More than $26 million — 7 percent of all revenue from slots in Maryland — has been pumped into racing purses at the state's tracks over the last two years.
As industry insiders work to figure out a long-range plan they believe will restore Maryland as a top state for horse racing, they also must negotiate with a group that typically has stayed quiet when it comes to discussions of how the money is doled out: jockeys.
About 20 riders appeared at the September meeting of the Maryland Racing Commission, during which Terry Meyocks of the national Jockeys' Guild requested an increase in the amount a losing rider makes for a race.
Alan M. Foreman, general counsel for the Maryland Thoroughbred Horsemen's Association, said the group is crafting a response to the request that will be presented at the commission meeting Tuesday. The horsemen agreed jockeys should share in the slots money, Foreman said.
Under the current guidelines, jockeys who finish out of the money — winners take 10 percent of the purse, while second- and third-place finishers get 5 percent each — stand to make as little as $45 per race. Neighboring states offer considerably more; major tracks in New York, New Jersey and Pennsylvania pay $100.
Maryland is one of only a few jurisdictions that hasn't increased so-called mount fees since 2001, Meyocks said.
The horsemen do pay for worker's compensation for the jockeys, making Maryland one of four states to offer that benefit. That payment — $1.1 million last year — has to be diverted from the purses account.
"The jockeys know that we do a lot for them there," Foreman said. "And I think they've been patient, knowing the industry has had its struggles here."
To increase mount fees, Foreman said, the horsemen's association would probably be forced to drop a year-end bonus program they have offered to jockeys who ride in Maryland 50 times in a year but earn less than $100,000. Under the program, those jockeys received $10 for every race in which they finished fourth through last. According to Meyocks, Maryland riders received $38,000 through the program last year.
Using that money and the increased funds from casinos — about $3 million per month — could allow the horsemen to come close to meeting Meyocks' request to raise losing rider funds in Maryland to $100.
Payments to losing jockeys in Maryland have been stagnant since the mid-1980s, making it difficult for some riders to make a living here. Jockeys pay 25 percent of all winnings to their agents. Another 10 percent goes to their valets. And the guild often gets a chunk, as well.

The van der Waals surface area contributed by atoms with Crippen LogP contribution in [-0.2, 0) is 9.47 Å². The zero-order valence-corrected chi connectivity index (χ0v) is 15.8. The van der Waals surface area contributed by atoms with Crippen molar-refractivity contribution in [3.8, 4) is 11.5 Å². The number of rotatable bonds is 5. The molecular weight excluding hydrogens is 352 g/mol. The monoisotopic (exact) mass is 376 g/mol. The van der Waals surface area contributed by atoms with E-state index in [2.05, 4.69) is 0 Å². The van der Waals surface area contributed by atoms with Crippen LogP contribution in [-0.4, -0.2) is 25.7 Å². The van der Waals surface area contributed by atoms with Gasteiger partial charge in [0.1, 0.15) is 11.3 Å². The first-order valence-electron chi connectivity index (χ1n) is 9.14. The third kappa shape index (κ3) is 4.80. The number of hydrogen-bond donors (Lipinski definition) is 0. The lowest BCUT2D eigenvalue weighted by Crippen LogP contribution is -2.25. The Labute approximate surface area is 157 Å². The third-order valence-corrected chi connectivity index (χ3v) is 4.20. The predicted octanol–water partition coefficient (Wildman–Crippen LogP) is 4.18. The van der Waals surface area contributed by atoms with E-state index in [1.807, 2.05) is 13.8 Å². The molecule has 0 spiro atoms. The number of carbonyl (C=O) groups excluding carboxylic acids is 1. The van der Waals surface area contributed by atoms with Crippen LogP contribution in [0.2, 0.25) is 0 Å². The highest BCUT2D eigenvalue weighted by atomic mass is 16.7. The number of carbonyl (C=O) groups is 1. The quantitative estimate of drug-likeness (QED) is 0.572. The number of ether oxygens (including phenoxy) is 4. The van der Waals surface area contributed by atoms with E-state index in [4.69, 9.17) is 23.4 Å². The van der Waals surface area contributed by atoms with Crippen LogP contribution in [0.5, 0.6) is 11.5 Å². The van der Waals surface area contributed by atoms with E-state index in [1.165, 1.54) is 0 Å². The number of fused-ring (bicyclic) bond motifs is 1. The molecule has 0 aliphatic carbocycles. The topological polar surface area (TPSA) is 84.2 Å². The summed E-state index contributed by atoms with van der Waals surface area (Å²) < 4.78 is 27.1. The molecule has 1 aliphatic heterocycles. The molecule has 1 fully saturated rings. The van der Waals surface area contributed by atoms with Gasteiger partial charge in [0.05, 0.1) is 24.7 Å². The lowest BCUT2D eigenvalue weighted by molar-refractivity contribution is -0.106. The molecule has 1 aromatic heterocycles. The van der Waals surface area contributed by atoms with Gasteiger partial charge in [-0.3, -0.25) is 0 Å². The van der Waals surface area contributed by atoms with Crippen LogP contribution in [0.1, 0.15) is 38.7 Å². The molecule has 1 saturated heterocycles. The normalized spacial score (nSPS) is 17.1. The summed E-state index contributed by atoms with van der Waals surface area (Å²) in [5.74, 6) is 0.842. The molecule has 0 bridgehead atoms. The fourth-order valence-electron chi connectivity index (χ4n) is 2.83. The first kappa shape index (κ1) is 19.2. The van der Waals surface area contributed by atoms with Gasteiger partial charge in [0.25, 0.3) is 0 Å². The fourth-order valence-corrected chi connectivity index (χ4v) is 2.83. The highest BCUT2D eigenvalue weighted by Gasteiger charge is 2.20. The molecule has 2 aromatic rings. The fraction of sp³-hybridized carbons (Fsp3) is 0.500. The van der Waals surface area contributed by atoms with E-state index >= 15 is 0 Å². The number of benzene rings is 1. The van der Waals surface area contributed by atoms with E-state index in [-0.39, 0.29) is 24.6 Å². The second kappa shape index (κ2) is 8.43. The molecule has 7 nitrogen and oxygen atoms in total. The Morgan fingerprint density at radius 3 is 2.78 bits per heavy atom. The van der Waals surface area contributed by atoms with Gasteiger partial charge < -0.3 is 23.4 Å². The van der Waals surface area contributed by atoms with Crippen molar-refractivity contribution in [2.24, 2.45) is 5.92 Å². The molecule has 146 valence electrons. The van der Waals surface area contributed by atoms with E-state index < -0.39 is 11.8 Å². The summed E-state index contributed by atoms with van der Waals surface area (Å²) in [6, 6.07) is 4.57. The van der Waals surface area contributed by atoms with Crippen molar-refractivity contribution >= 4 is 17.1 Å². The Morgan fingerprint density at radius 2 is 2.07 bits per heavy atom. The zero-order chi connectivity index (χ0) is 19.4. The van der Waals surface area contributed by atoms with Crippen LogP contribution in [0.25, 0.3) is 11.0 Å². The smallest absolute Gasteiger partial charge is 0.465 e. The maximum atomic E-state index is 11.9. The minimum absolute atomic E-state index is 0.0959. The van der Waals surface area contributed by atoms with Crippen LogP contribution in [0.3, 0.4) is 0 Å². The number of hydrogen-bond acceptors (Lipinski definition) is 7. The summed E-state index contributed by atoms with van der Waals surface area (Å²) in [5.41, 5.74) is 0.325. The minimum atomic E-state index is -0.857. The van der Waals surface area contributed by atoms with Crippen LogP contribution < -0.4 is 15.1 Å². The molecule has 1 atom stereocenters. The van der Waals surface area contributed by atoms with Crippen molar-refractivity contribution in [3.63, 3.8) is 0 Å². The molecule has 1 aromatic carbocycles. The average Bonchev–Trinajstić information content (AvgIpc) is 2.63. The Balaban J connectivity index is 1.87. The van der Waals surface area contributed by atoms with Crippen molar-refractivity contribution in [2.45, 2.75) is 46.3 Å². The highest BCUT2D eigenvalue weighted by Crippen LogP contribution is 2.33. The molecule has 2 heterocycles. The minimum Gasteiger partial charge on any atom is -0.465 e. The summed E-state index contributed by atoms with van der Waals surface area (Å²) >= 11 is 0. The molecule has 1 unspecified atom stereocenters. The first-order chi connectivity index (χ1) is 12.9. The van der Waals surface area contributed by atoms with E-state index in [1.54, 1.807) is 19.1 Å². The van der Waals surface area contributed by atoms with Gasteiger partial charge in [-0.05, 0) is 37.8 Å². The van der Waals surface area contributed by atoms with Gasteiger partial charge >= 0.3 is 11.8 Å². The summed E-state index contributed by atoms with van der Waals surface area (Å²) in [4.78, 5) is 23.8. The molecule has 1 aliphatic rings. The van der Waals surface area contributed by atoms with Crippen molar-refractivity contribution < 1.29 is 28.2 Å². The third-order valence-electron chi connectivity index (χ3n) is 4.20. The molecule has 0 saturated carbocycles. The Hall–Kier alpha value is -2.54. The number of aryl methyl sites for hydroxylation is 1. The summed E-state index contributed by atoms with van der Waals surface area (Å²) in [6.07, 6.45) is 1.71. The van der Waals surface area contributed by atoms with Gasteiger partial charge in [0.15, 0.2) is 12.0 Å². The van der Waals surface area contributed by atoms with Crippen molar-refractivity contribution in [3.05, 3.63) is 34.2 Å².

Jockeys have 146 racing days in the state to work, and often have to travel to nearby tracks for meets or individual races.
They also show up at the track early each morning, looking to build relationships with trainers by putting horses through workouts — without any payment or guarantee in return.
"If you're only making $45 and you have to pay out, you end up not even really being able to pay for the gas and tolls it took you to get to the track," said Marty Leonard, an agent for two of Maryland's top riders, Sheldon Russell and Luis Garcia. "The more established riders are OK, but you're cutting out the guys trying to build a reputation and a career."
That the horsemen and Jockeys' Guild appear ready to come to a quick agreement was something of a surprise to Meyocks, who began talking with owners in Maryland about increasing the mount fee a year and a half ago.
But leaders in Maryland's horse racing industry have been consumed by efforts to craft a long-term plan for their sport. Foreman said representatives from the horsemen's association and the Maryland Jockey Club — which owns Pimlico and Laurel — have worked to craft a multiyear deal outlining the number of race days and how they are funded.
In recent years, the horsemen and Jockey Club owner Frank Stronarch have dragged the negotiations well into December, feeding sentiment that the horse racing business in Maryland is unstable and leaving breeders, trainers, jockeys and owners reluctant to make a commitment to working in the state.
"We're making some progress," Foreman said. "We all want to come to a deal, to find some stability."
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